Each morning when I get into my car, I throw my purse into the passenger seat, set my coffee down in the cupholder, and look up to see it. Sitting next to the speedometer, nestled between photos of two tiny faces, is the yellowish, faded card from the flowers he sent me after our first miscarriage. Being a man of few words, it is not lengthy, but a needed reminder. It ends, “We can handle anything together,” and somehow, even in the eighth year of chaotic and rushed mornings following that day, it manages to ground me.

It stings to remember, but it’s a cut I like to keep close. I can recall weeping as I held the same card in my hands, crisp and white, feeling like everything in this world was stacked heavily against us. So much time has traveled past us, so much change has weaved throughout our lives since that day, but the ache still looms each time it is roused. As time passes and life builds, the memories may not always be at the forefront. We may be reminded a little later in the day, but we’re invariably reminded.

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One of each, we are blessed. Looking back on our losses now that our family is complete is surreal.

While experiencing each miscarriage, the path we are walking now seemed unattainablealways distant, faraway, and illusory.

I was in a rush then, with no good reason. I wanted the family I wantedright then, without sacrifice, without inconvenience. I became indignant. Loathing fertility appointments and planned ovulation cycles. I only desired a heartbeat through a speaker and to see a doctor’s face that wasn’t grimaced with pain as he entered my room. As each piece of bad news was brought to us, I would dig my heels in further to believe we could never be righted for what was happening. Bitterness grows quickly.

The first loss was an unexpected blow to us boththe possibility of losing a child never even crossed our 20-something, naive minds. We entered that office in a cloud of euphoria, full names picked out. We left only to drive home, holding hands, in silence. The second loss . . . not so much of a blow. In fact, for a long time, I believed that I spoke it into existence, that I was somehow deserving of it for being too eager, then too angry.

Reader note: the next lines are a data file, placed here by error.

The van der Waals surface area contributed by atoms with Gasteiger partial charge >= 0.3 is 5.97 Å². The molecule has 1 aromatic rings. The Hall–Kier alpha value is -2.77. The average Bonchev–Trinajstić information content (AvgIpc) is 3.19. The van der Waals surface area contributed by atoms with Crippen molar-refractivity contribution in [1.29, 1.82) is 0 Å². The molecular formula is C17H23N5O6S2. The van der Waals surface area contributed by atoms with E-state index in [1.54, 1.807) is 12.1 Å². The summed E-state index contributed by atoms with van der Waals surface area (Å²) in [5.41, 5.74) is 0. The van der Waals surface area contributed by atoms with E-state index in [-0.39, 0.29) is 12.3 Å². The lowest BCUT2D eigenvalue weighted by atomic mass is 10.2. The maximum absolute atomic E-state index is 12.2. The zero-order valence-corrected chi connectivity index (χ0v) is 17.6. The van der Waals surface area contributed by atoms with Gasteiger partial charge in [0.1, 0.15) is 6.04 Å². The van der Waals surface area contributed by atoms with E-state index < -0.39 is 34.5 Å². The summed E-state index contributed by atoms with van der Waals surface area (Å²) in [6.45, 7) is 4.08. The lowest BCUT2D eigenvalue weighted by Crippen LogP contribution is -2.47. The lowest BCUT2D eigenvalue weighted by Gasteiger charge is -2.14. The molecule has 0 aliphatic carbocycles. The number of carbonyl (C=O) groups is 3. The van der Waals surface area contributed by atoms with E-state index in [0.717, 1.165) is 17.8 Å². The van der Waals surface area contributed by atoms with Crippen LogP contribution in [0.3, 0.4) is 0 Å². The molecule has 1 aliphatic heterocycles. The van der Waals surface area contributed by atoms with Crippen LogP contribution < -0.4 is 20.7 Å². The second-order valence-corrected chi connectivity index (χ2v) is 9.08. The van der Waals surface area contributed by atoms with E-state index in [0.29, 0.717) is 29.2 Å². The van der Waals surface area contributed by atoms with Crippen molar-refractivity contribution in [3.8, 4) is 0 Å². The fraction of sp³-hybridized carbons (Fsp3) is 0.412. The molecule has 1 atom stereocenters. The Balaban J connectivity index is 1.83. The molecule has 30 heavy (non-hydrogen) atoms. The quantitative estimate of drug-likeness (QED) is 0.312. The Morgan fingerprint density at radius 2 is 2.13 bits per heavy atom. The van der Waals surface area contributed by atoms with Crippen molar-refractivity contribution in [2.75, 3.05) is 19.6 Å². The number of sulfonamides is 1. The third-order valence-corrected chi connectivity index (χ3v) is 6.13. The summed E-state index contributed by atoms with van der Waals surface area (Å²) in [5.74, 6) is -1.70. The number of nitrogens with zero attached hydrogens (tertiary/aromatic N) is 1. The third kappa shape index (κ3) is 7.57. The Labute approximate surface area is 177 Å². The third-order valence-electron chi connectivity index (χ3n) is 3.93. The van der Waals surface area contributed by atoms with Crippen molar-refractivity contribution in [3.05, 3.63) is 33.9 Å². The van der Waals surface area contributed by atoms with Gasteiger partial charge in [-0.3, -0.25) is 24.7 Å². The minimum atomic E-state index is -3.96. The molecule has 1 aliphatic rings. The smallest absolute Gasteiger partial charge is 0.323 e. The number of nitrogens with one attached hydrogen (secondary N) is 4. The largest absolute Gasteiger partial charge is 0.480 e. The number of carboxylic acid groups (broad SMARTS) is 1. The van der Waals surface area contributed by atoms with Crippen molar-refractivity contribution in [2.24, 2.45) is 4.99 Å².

It felt dangerous to be optimistic; it was safe to expect the worst.

Our hearts were led astray by various doctors and specialists. Lost in a maze, we would never find our way out. Being in the eye of that storm was undoubtedly the lowest point of my life.

The life we would never know with them consumed me.

I imagined what it would be like for cries to wake me. I sketched their faces in my mind. I longed to rub their hair, to smell their skin, to kiss their necks, and I believed, wholeheartedly, that I would never understand, I would never forgive; yet, somehow I’ve come to.

Saying that out loud the first time caused guilt to envelop me. I was abandoning the core of who I’d been for so longthey were my identity.

Do I ever imagine all four of them playing together? Do I ever hear their laughs, their voices? Do I ponder whether their sister has their blue eyes, or if their brother has their wit? Yes, so much yes. Will they ever be forgotten? Not as long as I’m breathing. I have longed to know about them, and I know that one day I will.

Years of being empty-armed molded me as a woman, wife, and mother, and the affliction of involuntarily giving them back to their Creator will be something that lives in my heart for all of my days. 

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And while all of this is true, I understand I cannot live to mourn what might have been. As I peer into the bedrooms of my babies here, it completely wrecks me to imagine that we may have stopped short of them in a perfect world. A life without them is one I never even want to imagine because I can look into their eyes and distinctly know that I was curated for them.

I fit into them. They fit into me.

They need all of my focus, every fiber of my heart, my entire ability to pour into them anything I could ever provide or produce. They deserve that and worlds more, and I had to stop grieving in order to be fully present, to give them what was theirs. Me.

Soon, my oldest will be able to read. Inevitably, he will one day see the card on my dash and ask me what it means. I don’t know, yet, how I will say it to him, other than rewording our story to him with transparency. He will know he wasn’t our first, but he will also wholeheartedly know as a rainbow baby he healed our brokenness. It was always intended to be that way, and now I can finally say that I wouldn’t change a thingit doesn’t make me less of a mama to say so.

PS – This is what it really feels like to have an early miscarriage

Lauren Hedrick

Lauren Hedrick is a high school teacher and mama of two from North Carolina. She enjoys supporting other mothers and values writing to help normalize struggles in the trenches of motherhood. Her work has appeared in Truly Mama and you can read her writing at www.literally-lauren.com.